By Richard L. Schilsky, MD, FASCO, Chief Medical Officer of ASCO. During the past six weeks I’ve had the opportunity to attend cancer meetings in four countries on three continents. In September, I represented ASCO at the annual meeting of the Chinese Society of Clinical Oncology (CSCO) in Xiamen, China. The meeting attracted more than 15,000 oncologists from across China and provided outstanding educational sessions as well as presentations of original research focusing on targeted therapies and use of biomarkers. CSCO’s president, Yi-Long Wu, and his leadership team are to be congratulated for organizing an outstanding program. Given that China will have, in the years ahead, the largest incident burden of cancer in the world, the annual CSCO meeting is key to ensuring that Chinese oncologists are well equipped with contemporary information and practice guidelines.
In October, I was honored to give the keynote address at the first annual Applied Genomics Symposium organized by Princess Margaret Hospital in Toronto, Canada. Current ASCO Board member Lillian Siu and colleagues developed an outstanding meeting that focused on the development and use of next-generation sequencing technologies to support innovative cancer clinical trials and personalized medicine strategies in clinical practice throughout Canada. It was great to meet 2012 Conquer Cancer Foundation Young Investigator Award grantee Nikhil Wagle, who was invited to discuss his research at this symposium.
Next I traveled to the Algarve region of Portugal to participate in a course on translational cancer research organized by the EuroCan Platform, a consortium of 23 European cancer centers and 5 cancer organizations that work together on a range of translational cancer research projects that span the continuum of care, from cancer prevention to biomarker-driven treatment trials to health economic assessments of new therapies. The participants in the translational research course are junior faculty from academic institutions throughout Europe who come together for a week to learn the fundamentals of translational cancer research and develop new friendships and collaborations in a beautiful ocean-side setting.
From Portugal I traveled to Lugano, Switzerland, to attend the World Oncology Forum organized by Franco Cavalli and the European School of Oncology. This meeting, first held in 2012, brought together leaders in cancer research, care, and policy from around the world, including representatives of the World Health Organization, the Union for International Cancer Control (UICC), the International Agency for Research of Cancer (IARC), the American Cancer Society, the Latin-American and Caribbean Society of Medical Oncology (SLACOM), and the Brazilian National Cancer Institute, among many others. Through two days of provocative lectures and engaging discussion, the forum tackled issues such as the global burden of cancer, access and affordability of cancer care, assessing the value of new cancer treatments, and the challenges of translating basic science into new treatments. It was fascinating to hear the perspective of cancer experts from around the globe and to recognize that much of the world’s burden of cancer can be eliminated or greatly reduced by ensuring broad adoption of policies and access to treatments already known to be effective, such as tobacco control, vaccination against infectious agents known to cause cancer, access to radiotherapy facilities, and distribution of opioid pain killers to those in need. I learned that, remarkably, countries that harbor 65% of cancer cases consume only 5% of cancer drugs and that 80% of the cancers in the world can be treated effectively with 17 generic cancer drugs!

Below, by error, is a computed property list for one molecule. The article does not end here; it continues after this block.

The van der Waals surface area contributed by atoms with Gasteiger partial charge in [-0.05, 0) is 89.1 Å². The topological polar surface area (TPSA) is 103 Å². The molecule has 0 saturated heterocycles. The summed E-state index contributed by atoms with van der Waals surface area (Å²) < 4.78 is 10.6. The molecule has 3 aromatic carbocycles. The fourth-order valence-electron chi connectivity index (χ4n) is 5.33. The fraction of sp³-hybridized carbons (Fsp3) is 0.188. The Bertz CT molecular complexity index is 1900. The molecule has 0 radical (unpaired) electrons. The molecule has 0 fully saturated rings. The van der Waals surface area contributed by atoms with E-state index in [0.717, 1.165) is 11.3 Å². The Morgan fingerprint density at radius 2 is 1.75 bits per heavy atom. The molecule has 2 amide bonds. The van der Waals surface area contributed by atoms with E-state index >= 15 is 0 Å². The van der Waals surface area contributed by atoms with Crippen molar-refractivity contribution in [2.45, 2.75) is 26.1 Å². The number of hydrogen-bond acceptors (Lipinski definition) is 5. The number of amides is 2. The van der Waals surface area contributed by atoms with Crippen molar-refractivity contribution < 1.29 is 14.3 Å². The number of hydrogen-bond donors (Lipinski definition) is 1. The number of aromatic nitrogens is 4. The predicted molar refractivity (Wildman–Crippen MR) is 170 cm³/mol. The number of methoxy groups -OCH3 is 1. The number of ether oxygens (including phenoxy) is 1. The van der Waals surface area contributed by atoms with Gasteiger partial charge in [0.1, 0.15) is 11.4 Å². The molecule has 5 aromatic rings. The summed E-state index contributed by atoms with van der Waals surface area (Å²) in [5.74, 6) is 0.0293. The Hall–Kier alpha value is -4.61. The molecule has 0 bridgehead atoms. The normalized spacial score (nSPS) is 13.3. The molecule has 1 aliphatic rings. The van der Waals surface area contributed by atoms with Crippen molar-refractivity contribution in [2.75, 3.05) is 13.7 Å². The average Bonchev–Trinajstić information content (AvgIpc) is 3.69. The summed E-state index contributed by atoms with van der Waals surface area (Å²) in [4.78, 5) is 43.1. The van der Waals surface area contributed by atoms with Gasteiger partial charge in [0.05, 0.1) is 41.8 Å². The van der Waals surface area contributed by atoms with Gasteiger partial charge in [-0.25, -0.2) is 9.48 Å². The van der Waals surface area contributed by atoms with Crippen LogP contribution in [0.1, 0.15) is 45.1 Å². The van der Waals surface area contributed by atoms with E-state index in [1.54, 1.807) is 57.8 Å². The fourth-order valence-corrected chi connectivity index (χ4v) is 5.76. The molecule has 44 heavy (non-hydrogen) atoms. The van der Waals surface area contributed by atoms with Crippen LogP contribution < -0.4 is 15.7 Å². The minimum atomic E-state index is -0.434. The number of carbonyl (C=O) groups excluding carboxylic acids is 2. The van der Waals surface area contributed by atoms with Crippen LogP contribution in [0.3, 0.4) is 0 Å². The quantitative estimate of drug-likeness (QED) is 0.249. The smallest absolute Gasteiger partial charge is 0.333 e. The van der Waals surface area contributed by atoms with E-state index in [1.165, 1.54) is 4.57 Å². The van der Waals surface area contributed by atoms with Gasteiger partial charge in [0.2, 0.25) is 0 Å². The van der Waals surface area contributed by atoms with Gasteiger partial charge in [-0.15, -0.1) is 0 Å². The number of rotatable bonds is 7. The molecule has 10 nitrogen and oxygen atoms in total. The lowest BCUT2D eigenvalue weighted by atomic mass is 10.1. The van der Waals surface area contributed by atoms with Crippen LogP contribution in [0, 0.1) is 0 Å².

To be sure, it’s been a busy six weeks but it’s been interesting and inspiring as well. There is a palpable sense of optimism among all the cancer scientists and physicians I met and excitement about the recent progress in cancer research and that yet to come. There is a burgeoning new generation of oncologists in China and Europe who will be well equipped to deal with the enormous global burden of cancer that looms on the horizon. There is clear recognition of the important work of ASCO on many fronts and of the leadership shown by our Society in cancer education, research, and policy.
But there is also widespread concern that not all patients with cancer around the globe have access to known effective treatments or opportunities to receive contemporary multidisciplinary cancer care; that not all governments have the resources, or in some cases the political will, to implement strong cancer control policies; and that the cost of recently introduced treatments will make them inaccessible to all but the wealthiest nations and individuals. Clearly ASCO, and the global community at large, must continue to work to ensure not only continued progress against cancer but also that the progress made is accessible to everyone in need.
Richard L. Schilsky, MD, FASCO, is the Chief Medical Officer (CMO) of ASCO. Formerly the Chief of Hematology/Oncology in the Department of Medicine and Deputy Director of the University of Chicago Comprehensive Cancer Center, he is a highly respected leader in the field of clinical oncology who specializes in new drug development and treatment of gastrointestinal cancers. Dr. Schilsky is a Past President of ASCO, having served in the role during 2008-2009, and also a Past Chair of one of the National Cancer Institute’s Cooperative Groups, Cancer and Leukemia Group B (CALGB). @rschilsky